Skiing, sledging, snowboarding and walking in a winter wonderland!

Like icing on a scrumptious carrot cake, little flakes of snow have already started to dust the mountaintops in the Cairngorms National Park.

High street shops are stocking up on down jackets, ski poles and snowboard boots and a mere mention or photo of snow on Aviemore and the Cairngorms Facebook page prompts hundreds of “likes” and gleeful comments of expectant joy! That’s right folks winter is on its way and with it a whole host of winter sports, exciting events and celebrations.

This month, What’s On turned up the heating, settled down with a mug of gluhwein and started to watch re-runs of Ski Sunday in preparation…. oh and we researched and wrote about some of the best things to do in the Cairngorms National Park during the winter months!

Snowholing and Winter Skills

The Cairngorms, protected from Gulf Stream warmth, are universally recognised as providing the most consistent snow and ice conditions. They’re Britain’s highest mountain range, Scotland’s high arctic and home to our most permanent snow beds. However, most of all we must remember that the conditions on these stunning mountains can change in a blink of an eye and that we have to have the upmost respect for them.  That’s where winter skills come in! The most important aspect of getting out into the hills, at anytime of year but especially winter, is to be experienced and to be prepared. With plenty of courses going on around the Park there is no excuse not to be prepared when facing the mountains and the environment.

In addition, we are so lucky to have loads of experienced guides and instructors who will take you on guided walks across these stunning landscapes and teach you how to build your very own evening accommodation – a snow-hole! Made from cutting into the snow rather than building the blocks of an igloo, a snow-hole can become quite a cosy way to spend the night, but you must know what you are doing before you start to build your very own snowy Sistine Chapel!

Skiing and Snowboarding

This winter marks an incredibly important milestone for two of our resorts – Cairngorm Mountain and Glenshee. Cairngorm is celebrating 50 years of mechanical uplift and Glenshee 50 years of being an official resort. Celebrations will include a retro ski patrol day, a photo competition resulting in a memory exhibition, and a ceilidh. Both mountains have seen hundreds of thousands of people ski and board down the pistes since the winter of 1961-1962 – including Olympic champions, families happy to occupy the host of slopes and the new generation of freestyle skiers and boarders.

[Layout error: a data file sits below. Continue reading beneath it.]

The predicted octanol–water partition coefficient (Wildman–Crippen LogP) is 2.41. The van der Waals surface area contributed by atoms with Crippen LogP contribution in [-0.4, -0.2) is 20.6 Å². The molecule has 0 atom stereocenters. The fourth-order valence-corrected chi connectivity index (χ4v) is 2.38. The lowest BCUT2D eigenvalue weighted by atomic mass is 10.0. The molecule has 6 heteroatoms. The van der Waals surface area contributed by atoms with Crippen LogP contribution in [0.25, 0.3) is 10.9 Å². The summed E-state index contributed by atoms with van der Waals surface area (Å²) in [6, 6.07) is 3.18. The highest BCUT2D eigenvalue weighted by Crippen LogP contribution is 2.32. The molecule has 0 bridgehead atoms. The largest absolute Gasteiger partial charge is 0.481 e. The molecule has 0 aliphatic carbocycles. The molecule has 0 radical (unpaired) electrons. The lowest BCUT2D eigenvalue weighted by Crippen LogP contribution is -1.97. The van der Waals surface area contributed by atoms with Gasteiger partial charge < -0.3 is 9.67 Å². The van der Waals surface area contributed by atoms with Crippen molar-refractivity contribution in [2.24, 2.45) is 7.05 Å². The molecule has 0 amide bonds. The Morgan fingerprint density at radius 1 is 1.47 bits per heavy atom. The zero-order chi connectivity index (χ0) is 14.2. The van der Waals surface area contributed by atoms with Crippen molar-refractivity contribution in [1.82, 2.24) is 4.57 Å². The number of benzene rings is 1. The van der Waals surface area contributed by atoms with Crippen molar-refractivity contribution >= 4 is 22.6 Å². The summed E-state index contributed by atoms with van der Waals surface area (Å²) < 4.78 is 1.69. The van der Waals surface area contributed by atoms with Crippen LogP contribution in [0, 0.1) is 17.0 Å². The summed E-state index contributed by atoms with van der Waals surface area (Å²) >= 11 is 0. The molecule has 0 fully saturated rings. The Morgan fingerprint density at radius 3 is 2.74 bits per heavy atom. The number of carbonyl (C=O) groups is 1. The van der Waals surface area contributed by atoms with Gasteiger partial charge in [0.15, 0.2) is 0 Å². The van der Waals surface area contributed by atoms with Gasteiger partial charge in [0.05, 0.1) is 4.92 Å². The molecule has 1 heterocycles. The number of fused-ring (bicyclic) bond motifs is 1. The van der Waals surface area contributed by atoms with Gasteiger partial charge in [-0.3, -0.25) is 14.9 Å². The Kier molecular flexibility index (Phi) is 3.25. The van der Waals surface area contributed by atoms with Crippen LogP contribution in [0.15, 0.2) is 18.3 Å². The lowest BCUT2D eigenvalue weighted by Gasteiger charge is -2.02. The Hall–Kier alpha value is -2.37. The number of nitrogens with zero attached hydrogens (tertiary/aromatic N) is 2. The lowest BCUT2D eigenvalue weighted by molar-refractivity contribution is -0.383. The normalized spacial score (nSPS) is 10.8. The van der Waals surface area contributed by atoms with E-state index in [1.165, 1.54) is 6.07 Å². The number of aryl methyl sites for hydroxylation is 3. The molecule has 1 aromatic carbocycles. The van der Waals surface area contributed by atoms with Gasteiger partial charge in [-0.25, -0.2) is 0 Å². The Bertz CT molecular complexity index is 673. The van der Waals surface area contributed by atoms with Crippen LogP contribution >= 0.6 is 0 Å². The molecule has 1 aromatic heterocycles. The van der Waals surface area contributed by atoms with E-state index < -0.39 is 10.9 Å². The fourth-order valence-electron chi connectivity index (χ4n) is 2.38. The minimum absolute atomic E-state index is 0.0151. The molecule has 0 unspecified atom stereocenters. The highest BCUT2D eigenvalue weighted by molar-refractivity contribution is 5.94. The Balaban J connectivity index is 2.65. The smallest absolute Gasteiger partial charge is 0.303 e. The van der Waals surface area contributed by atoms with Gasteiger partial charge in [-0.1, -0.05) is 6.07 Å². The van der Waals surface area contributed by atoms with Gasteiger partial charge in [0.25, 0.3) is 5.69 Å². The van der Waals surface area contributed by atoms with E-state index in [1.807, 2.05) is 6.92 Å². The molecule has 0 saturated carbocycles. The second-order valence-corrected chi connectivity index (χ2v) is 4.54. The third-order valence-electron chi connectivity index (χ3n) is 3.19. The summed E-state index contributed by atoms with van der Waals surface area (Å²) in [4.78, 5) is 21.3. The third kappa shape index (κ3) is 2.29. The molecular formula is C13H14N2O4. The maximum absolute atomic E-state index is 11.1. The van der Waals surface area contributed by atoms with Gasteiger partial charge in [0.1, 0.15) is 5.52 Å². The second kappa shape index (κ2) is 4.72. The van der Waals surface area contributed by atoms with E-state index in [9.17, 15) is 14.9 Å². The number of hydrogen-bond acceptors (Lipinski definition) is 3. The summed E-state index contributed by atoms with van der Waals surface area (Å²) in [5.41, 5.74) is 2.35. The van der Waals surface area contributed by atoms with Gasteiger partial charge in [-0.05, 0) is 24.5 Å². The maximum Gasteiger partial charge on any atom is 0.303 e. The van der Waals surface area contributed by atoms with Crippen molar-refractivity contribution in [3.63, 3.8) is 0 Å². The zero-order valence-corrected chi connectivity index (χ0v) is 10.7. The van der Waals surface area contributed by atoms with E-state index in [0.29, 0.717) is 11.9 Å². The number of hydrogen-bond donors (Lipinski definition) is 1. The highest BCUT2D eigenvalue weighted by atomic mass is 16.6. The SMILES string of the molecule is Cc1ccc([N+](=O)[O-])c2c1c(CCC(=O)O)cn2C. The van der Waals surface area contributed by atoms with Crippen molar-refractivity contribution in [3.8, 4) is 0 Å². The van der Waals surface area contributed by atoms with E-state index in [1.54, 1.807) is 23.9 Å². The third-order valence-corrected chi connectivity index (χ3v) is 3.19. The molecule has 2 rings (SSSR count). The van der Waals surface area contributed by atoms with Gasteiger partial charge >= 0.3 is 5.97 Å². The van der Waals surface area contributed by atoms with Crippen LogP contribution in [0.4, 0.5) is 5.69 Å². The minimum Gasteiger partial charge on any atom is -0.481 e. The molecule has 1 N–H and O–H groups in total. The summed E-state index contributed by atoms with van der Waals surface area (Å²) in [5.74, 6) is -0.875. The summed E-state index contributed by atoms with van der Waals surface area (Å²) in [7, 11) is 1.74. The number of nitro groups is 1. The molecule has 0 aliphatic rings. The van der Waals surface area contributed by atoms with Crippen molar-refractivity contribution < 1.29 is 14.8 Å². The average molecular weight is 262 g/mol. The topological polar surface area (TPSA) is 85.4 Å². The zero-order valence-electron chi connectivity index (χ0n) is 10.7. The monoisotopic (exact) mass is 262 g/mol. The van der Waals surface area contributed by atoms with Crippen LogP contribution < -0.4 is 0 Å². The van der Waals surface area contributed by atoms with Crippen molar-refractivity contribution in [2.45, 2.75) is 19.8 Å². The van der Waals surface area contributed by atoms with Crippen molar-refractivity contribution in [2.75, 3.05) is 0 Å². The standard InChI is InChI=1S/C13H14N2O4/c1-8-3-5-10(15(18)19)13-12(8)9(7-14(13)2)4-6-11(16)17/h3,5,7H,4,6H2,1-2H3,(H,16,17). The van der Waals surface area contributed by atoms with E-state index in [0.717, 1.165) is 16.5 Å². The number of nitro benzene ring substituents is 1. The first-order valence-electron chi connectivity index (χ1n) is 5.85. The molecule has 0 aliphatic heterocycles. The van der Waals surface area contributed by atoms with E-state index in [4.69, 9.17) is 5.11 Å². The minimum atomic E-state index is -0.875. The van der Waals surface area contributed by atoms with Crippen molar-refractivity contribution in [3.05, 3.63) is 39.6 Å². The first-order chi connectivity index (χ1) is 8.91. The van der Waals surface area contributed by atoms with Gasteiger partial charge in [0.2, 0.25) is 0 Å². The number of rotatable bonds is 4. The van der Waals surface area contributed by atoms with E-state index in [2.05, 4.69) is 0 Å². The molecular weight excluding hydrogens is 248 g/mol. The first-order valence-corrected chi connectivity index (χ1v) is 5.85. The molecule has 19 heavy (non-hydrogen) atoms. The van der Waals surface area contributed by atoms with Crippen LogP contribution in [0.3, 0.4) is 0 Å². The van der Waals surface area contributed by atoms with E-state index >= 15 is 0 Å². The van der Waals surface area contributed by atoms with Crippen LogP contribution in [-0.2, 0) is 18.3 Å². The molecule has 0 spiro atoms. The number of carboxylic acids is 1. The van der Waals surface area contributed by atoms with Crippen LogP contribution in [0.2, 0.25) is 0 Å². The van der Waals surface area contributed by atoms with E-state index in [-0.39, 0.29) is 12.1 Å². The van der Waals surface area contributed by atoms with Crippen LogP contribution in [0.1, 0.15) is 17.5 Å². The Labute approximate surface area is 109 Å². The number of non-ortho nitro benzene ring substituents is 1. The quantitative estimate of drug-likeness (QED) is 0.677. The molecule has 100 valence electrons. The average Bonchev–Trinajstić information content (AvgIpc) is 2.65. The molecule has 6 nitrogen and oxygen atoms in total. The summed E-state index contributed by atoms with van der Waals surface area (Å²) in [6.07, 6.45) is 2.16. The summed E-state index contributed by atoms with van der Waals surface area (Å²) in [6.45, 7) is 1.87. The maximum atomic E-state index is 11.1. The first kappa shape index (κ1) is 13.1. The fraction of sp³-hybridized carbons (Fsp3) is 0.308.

With over 90km of pisted runs across the National Park and heaps of off-piste terrain to explore (we’ll come to that later!) there is something for every skier and snowboarder to enjoy.

Recent research into the history of mechanical uplift at Cairngorm Mountain led me to a fascinating piece published in The Scotsman newspaper on December 23rd 1962. The reporter wrote how the ski road (finished the winter before) put paid to the three and half mile trudge up the mountain from Glenmore Lodge and that the new Cairngorm chairlift would save legs even more. Although he concedes a “walk to stretch and warm up the legs from the car park to The White Lady Shieling, the new centre of the resort, would still have to be accomplished!”

Since then, the resort has gone on to much bigger and better things and Glenshee, to mark their 50-year anniversary, will be opening their brand new chairlift this winter. It seems that as long as we have snow, there will always be a passion for snow-sports in the UK’s largest National Park.

Ski Touring

If you would, however, prefer a quieter jaunt into the wilderness than that of the busier pistes then ski touring may well be the sport for you.

If you’re a parallel skier with a decent level of fitness, it is possible to ski the original way – and experience that blissful tranquility. However, it does involve skiing up a mountain…. The idea is that you attach special grippy skins to your skis in order to prevent yourself sliding backwards. When you eventually reach the top of your mountain, you take them off and ski down. There are many guides within the Park who will lead you on a journey over untracked, unpopulated off-piste routes that penetrate the mountainscape. Many people see it as skiing as nature intended – elevating, sustainable and a great calorie burner.

So this winter, why not check out the Visit Cairngorms website for a list of activity providers and experts that run snow-holing, mountaineering, ski touring, winter skills and ice climbing classes. In addition, why not try out Nordic skiing, snow-shoeing or ski joring this winter – the winter sports list in the Cairngorms National Park is endless!

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